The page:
misleading headline on traveller.com.au which claims that you can now stay at the stately home where Downton Abbey is filmed. That's Highclere Castle, near Newbury, and it's instantly recognisable now to millions of TV viewers all around the world.
What you can actually do, as the story goes on to explain, is stay in a renovated self-catering farm cottage on the grounds, which is hardly the same thing as dining beneath the huge Van Dyck portrait of Charles I, sitting at Napoleon's desk in the library and then climbing the stairs overlooking the saloon with its hand-painted leather wallpaper before bedding down in Lady Mary's four-poster. Even Lord and Lady Carnarvon, the current custodians, don't sleep there much, though when I was there a couple of years ago, some of the bedrooms did look quite lived-in, with books and jars of pills on the bedside tables.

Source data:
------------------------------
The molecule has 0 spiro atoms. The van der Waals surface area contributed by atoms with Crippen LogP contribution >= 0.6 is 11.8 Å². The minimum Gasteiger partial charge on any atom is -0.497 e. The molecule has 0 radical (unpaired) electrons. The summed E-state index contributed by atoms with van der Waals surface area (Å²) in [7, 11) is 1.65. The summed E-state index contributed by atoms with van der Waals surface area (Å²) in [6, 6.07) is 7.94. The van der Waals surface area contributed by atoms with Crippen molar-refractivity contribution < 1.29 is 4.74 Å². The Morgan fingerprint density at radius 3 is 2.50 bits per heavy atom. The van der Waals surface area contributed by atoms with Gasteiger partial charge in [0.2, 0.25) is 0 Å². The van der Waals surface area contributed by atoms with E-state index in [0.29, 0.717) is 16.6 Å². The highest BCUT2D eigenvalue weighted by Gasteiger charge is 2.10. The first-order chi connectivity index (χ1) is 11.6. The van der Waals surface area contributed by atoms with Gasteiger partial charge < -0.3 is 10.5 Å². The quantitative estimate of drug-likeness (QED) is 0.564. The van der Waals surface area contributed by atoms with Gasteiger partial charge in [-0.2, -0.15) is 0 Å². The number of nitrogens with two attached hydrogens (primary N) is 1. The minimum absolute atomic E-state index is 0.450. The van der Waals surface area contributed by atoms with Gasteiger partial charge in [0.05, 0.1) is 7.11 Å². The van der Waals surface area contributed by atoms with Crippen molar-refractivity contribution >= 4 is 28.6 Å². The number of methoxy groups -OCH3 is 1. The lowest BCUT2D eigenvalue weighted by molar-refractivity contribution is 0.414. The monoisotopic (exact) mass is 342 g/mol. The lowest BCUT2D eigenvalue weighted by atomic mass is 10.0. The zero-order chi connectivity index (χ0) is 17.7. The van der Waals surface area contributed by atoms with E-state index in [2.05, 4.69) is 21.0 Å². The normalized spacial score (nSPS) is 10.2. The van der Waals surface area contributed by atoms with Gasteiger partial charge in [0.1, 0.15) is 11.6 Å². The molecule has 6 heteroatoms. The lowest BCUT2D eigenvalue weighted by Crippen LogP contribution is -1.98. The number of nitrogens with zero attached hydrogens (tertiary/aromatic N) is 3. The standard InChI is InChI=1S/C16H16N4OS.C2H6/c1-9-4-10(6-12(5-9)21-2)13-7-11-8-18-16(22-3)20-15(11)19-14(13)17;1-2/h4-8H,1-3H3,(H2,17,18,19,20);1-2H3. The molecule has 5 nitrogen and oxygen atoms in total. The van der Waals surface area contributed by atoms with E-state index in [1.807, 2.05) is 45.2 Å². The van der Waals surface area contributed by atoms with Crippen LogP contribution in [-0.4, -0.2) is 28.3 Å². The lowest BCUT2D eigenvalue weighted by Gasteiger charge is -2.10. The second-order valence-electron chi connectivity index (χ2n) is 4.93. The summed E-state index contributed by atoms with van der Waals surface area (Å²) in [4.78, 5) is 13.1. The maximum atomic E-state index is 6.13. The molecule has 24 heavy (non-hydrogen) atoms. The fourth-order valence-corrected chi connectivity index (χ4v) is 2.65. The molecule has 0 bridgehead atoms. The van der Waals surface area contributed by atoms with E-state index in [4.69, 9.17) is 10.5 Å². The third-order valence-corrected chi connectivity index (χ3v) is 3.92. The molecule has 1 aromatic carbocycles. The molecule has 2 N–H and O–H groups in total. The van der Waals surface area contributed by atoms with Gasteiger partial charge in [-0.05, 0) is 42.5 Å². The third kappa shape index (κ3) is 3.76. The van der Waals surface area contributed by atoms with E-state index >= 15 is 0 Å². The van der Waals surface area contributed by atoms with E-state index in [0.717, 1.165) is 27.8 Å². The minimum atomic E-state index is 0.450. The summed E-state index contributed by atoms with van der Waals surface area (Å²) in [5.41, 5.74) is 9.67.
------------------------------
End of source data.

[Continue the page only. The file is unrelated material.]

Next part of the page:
Fiona, Lady Carnarvon, is the driving force behind the commercialisation of the castle, necessarily so because when they inherited it, it was sadly run down, and I understand the upper floor is even now not habitable because of damp and decay. She initiated its opening to the public, and listing it as a wedding venue (Katie Price was married there, and George Clooney considered it), but the real money started rolling in once it was used as the location for the TV series. That was the original intention of the writer, Julian Fellowes, who she told me is a family friend and a long-time and frequent visitor to Highclere.
As stately homes go, it's no Blenheim Palace, but the smaller scale makes it more accessible, and it does have its unique attractions, such as all the Tutankhamen relics in the cellar collected by the fifth Earl, who funded and accompanied Howard Carter's expedition to discover the pharaoh's tomb. And now, being so familiar, inside and out, to Downton fans, it has an extra appeal that will last for ages. So good for Fiona: she's a bit scary, but her single-minded authority and energy are just what's needed to save the castle.